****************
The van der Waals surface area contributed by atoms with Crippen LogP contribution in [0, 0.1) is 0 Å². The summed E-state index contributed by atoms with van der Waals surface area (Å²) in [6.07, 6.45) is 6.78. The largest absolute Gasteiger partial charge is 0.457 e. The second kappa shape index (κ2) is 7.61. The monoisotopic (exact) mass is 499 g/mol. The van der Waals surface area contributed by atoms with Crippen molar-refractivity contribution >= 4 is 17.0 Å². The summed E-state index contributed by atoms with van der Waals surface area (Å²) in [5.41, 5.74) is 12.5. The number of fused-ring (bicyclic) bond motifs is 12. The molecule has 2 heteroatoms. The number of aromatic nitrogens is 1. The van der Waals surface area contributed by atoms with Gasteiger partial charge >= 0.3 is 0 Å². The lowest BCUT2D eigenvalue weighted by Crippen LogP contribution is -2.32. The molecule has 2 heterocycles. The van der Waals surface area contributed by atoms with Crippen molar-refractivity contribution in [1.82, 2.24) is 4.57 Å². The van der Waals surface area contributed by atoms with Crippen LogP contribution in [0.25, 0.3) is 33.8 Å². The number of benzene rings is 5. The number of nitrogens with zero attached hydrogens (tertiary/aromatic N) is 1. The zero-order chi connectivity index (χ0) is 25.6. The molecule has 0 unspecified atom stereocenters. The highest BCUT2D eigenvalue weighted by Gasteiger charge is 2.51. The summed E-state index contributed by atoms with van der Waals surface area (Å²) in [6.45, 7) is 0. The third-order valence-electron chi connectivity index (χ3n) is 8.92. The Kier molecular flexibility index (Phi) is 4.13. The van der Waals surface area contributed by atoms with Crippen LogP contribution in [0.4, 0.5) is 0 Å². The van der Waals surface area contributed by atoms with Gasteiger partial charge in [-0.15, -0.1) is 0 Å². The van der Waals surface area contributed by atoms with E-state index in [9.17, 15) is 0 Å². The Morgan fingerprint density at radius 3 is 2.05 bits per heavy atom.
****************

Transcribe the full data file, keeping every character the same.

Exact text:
The van der Waals surface area contributed by atoms with Crippen LogP contribution in [0, 0.1) is 0 Å². The summed E-state index contributed by atoms with van der Waals surface area (Å²) in [6.07, 6.45) is 6.78. The largest absolute Gasteiger partial charge is 0.457 e. The second kappa shape index (κ2) is 7.61. The monoisotopic (exact) mass is 499 g/mol. The van der Waals surface area contributed by atoms with Crippen molar-refractivity contribution >= 4 is 17.0 Å². The summed E-state index contributed by atoms with van der Waals surface area (Å²) in [5.41, 5.74) is 12.5. The number of fused-ring (bicyclic) bond motifs is 12. The molecule has 2 heteroatoms. The number of aromatic nitrogens is 1. The van der Waals surface area contributed by atoms with Gasteiger partial charge >= 0.3 is 0 Å². The lowest BCUT2D eigenvalue weighted by Crippen LogP contribution is -2.32. The molecule has 2 heterocycles. The van der Waals surface area contributed by atoms with Crippen molar-refractivity contribution in [1.82, 2.24) is 4.57 Å². The van der Waals surface area contributed by atoms with Crippen LogP contribution in [0.25, 0.3) is 33.8 Å². The number of benzene rings is 5. The number of nitrogens with zero attached hydrogens (tertiary/aromatic N) is 1. The zero-order chi connectivity index (χ0) is 25.6. The molecule has 0 unspecified atom stereocenters. The highest BCUT2D eigenvalue weighted by Gasteiger charge is 2.51. The summed E-state index contributed by atoms with van der Waals surface area (Å²) in [6.45, 7) is 0. The third-order valence-electron chi connectivity index (χ3n) is 8.92. The Kier molecular flexibility index (Phi) is 4.13. The van der Waals surface area contributed by atoms with Crippen LogP contribution in [0.4, 0.5) is 0 Å². The van der Waals surface area contributed by atoms with Gasteiger partial charge in [-0.15, -0.1) is 0 Å². The van der Waals surface area contributed by atoms with E-state index in [9.17, 15) is 0 Å². The Morgan fingerprint density at radius 3 is 2.05 bits per heavy atom.